Opinion: Should The United States Abolish The Electoral College?

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Should the Electoral College be Abolished?

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Electoral Votes by State (History.com)

The United States is unique in the way it selects the president and vice president every four years because it uses a system known as the Electoral College. On election day, citizens head to the polls and vote for their preferred candidate. The votes are counted, and the total number counted for each candidate is known as the popular vote. The United States does not operate under only these conditions; instead, the popular votes determine how the 538 electors cast their votes for President and Vice President. Whichever candidate wins the popular vote for the state gets all of the electors’ votes, so they are directly related. The number of electors determined for each state is based on the state’s population. If a state has a larger population, they have more electoral votes. (see map for each state’s electoral votes). The presidential candidate that receives 270 or more electoral votes wins the election and enters the Oval Office the following January. It should be noted that Maine and Nebraska have implemented a “district” system in which two at-large electors vote for the state’s popular plurality and one elector votes for each congressional district’s popular plurality. 

At the time of the creation of the United States Constitution, there was a great distrust in the executive power so the creators of the Constitution felt that voting should fall in the hands of the people. However, there were two groups of delegates that had opposing ideas of how to vote in the new democracy. One group of delegates felt that Congress should have no say in voting because it leaves room for corruption between the executive and legislative branches. The other group was against the popular vote because they felt voters lacked the information/education to choose a leader; they also felt a popular vote could lead to “mob mentality.” To compromise between these two groups, the framers decided that the voters would elect delegates to cast the actual ballots for president, leading to the establishment of the Electoral College.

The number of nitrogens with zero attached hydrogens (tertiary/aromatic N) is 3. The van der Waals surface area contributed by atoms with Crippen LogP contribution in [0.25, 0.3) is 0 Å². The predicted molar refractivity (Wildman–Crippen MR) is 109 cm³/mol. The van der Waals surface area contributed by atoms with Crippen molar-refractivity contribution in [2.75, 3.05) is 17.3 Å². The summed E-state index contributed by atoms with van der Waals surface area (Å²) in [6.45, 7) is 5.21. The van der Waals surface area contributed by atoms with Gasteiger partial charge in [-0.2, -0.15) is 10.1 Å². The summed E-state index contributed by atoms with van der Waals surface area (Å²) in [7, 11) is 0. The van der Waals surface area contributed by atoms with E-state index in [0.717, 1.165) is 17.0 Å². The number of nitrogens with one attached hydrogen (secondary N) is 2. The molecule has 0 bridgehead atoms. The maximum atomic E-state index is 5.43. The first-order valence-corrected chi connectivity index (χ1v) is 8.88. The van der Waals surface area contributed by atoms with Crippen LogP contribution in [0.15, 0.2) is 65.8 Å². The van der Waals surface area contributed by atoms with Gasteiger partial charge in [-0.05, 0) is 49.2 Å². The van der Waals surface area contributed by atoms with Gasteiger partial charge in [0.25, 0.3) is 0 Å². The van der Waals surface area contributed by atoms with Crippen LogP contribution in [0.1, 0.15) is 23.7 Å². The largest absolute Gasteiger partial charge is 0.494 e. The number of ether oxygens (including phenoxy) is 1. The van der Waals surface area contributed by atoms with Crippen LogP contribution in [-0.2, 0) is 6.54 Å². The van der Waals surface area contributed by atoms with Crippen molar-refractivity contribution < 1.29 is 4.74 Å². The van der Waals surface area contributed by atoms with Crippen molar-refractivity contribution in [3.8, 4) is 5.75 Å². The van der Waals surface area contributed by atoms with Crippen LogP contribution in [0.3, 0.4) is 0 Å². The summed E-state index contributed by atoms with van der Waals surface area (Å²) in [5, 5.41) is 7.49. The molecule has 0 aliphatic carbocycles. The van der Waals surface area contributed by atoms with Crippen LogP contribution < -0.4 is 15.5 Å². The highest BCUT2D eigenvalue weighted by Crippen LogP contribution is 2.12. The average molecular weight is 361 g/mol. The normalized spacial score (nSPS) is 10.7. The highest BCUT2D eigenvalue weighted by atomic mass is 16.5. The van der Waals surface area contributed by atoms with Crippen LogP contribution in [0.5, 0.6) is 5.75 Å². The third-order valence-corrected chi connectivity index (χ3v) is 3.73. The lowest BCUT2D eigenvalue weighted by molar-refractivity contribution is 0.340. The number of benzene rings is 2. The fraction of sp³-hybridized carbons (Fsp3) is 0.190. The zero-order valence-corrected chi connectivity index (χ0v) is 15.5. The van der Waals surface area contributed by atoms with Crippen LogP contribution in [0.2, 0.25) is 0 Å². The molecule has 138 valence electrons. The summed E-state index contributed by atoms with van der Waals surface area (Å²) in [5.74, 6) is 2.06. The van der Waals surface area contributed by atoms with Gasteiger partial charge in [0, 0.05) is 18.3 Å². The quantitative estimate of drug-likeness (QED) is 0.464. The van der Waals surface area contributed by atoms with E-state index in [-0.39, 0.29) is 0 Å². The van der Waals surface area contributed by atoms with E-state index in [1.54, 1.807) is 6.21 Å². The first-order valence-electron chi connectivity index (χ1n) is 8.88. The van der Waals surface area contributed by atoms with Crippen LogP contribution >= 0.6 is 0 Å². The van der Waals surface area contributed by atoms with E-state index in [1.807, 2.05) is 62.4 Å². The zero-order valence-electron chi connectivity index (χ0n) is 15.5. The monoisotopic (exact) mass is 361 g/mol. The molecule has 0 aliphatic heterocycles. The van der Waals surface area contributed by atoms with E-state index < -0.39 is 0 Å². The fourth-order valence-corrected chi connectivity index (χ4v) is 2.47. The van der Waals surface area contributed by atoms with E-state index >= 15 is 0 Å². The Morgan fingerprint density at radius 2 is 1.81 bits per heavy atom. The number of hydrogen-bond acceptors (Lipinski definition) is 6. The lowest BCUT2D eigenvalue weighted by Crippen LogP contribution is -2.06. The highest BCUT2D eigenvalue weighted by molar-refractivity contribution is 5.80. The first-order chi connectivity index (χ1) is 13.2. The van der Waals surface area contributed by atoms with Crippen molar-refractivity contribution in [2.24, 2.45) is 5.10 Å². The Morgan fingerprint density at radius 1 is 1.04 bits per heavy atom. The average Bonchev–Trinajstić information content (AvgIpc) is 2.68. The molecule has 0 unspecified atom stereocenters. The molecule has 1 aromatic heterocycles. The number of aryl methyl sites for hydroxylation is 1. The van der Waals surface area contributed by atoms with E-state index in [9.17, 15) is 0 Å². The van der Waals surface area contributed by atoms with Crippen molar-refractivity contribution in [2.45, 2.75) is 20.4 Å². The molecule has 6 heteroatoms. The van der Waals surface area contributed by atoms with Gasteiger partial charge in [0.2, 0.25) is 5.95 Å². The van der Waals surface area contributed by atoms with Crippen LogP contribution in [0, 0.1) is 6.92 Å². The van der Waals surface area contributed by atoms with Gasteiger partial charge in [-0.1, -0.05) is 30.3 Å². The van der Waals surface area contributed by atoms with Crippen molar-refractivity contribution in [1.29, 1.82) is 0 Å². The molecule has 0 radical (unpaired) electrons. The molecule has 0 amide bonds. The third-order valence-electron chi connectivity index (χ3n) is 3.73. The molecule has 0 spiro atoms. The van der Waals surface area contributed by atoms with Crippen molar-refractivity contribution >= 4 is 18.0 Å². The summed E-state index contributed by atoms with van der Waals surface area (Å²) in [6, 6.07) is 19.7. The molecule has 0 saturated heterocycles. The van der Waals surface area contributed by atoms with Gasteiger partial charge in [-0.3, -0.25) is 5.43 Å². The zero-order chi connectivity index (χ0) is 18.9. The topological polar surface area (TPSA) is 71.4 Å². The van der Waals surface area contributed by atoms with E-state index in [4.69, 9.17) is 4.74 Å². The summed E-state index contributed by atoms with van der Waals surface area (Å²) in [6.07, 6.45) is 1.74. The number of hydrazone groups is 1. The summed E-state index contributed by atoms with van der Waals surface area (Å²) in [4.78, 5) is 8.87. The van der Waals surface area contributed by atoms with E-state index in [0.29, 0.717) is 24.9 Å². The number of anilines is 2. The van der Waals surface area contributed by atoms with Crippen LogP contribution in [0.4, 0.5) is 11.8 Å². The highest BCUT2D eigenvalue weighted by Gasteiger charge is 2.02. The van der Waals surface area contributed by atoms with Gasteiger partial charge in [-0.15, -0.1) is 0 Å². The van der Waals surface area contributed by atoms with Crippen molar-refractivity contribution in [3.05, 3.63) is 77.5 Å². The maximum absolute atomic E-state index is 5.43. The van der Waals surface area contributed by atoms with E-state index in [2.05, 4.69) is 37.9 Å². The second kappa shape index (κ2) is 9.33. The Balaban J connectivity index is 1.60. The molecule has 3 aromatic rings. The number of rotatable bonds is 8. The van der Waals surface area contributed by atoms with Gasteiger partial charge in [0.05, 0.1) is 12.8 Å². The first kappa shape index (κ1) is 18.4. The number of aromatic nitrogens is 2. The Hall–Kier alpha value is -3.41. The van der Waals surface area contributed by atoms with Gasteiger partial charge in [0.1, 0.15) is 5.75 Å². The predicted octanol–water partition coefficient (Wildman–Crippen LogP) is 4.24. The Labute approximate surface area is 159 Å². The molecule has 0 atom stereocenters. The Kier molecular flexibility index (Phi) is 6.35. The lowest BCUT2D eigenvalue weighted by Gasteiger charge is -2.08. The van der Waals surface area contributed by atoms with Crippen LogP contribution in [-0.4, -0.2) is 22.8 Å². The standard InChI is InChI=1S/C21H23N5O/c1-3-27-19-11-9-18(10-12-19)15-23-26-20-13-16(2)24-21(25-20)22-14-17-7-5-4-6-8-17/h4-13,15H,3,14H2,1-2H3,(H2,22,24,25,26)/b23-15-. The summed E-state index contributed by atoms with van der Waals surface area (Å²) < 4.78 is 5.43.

The Electoral College so enshrined into our system has some benefits to the functionality of our democracy. This process puts the votes in the hands of the electors who arguably have the information necessary to make the best decision. Though social media and the Internet gives citizens access to political information, not all the information is accurate. 

With the Electoral College, the interest of states with smaller populations are protected.  If the election was dependent on the popular vote, candidates would only campaign in larger regions and cities. Since the Electoral College requires votes from multiple regions, candidates will create a campaign and a platform with a national focus, serving the needs of the entire nation. 

American Citizens Voting (NBC News)

On the other hand, there are some downfalls to our current system. With the development of modern technology, voters are now able to get the necessary information to make the most informed decisions possible that was not planned by the Founding Fathers. Though there is inaccurate information on social media and other news sites, citizens have both the responsibility and the right to fact-check with reliable sources. The access to valid and trustworthy information may be difficult to find with the assortment of misinformation on the Internet, but it is still available to those willing to find it. The Founding Fathers could not imagine this society of mass-information and the Internet.